By Ramona Dzinkowski, economist and business journalist
Twenty years ago, the CFO was a finance, accounting and control expert. Today, most research points to an expanded CFO role as business partner and strategist. More specifically, beyond the finance role three other typical CFO types have evolved, according to a recent study by McKinsey: the generalist, with high honed operational skills; the performance leader, with a strong track record in business transformation and business analytics; and the growth champion, with significant experience in M&A, external networks, independent thinking and strategic insight, often gleaned through working in professional services firms. Each company places a different weight on the value of these skill-sets.
But have regulators, standard setters and other accounting/finance-related organisation recognised that the CFO’s purview has expanded beyond financial compliance and control? According to the ACCA/IMA report released in October 2012, they have not. It says that CFOs will continue to be challenged by the tug of war between their role as senior strategist and business partner and the increasing demands placed on them by greater compliance, control and regulatory complexity.
Six major International Accounting Standards Board (IASB) came into force this January – IAS 19 Employee Benefits, IFRS 9 Financial Instruments, IFRS 10 Consolidated Financial Statements, IFRS 11 Joint Arrangements, IFRS 12 Disclosure of Interests in Other Entities, and IFRS 13 Fair Value Measurement. There will also be a host of exposure drafts amending major standards, including financial instrument impairment, hedge accounting, insurance contracts and leases, as well as the appearance of interim standards for rate-regulated activities and revenue recognition.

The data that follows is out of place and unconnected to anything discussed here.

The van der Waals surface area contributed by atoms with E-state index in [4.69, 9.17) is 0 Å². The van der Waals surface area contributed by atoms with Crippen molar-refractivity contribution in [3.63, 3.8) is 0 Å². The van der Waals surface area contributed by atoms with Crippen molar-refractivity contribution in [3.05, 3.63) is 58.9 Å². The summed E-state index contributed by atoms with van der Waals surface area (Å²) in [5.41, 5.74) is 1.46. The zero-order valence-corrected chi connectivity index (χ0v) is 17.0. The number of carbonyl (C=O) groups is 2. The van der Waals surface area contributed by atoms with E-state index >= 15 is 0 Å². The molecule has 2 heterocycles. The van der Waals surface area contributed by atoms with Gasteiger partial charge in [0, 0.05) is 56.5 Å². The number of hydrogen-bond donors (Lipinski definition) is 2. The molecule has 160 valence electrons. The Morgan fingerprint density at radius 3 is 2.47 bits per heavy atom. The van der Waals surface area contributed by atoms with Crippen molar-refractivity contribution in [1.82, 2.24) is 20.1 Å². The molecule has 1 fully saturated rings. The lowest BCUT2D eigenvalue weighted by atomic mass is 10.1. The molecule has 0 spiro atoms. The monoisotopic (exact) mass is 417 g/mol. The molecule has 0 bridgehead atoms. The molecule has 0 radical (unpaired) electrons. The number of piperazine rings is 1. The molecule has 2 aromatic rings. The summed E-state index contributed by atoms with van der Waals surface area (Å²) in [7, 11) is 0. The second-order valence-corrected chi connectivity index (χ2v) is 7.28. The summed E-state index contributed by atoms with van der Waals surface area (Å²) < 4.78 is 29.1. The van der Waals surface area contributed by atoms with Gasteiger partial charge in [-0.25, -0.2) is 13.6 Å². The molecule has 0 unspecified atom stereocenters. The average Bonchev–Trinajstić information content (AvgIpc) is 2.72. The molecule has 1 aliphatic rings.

In the EU, the Committee of Sponsoring Organisations of the Treadway Commision (COSO) released a major update to its risk management framework which many SOX 404 filters have adopted. It is now under revision and is expected to be ready for implementation in 2013.
The Global Reporting Initiative (GRI) will be launching its fourth generation of guidelines for sustainability reporting and the final version of the Society for Human Resource Management’s guideline for reporting human capital metrics will also be likely forthcoming in 2013.
Meanwhile the International Integrated Reporting Council (IIRC) has released the integrated reporting framework. The prototype is out, a formal consultation draft will be released in April, and the aim is for a final version in December.
These are just a few examples of the compliance and control-related initiatives that will land on the CFO’s plate in 2013.
Sure improving standards and the regulatory environments in crucial, and forward thinking in many important areas of disclosure and control is necessary for business management to evolve, but how is it possible for the CFO, particularly in SMEs, to remain strategic under the weight of all this new direction?
McKinsey echoes the sentiments of many CFOs today in asking where it will all end and pointing out that ‘It’s unproductive to stretch the role too far and unreasonable to expect a CFO to be good at everything’.
This post first appeared in Accounting and business, February 2013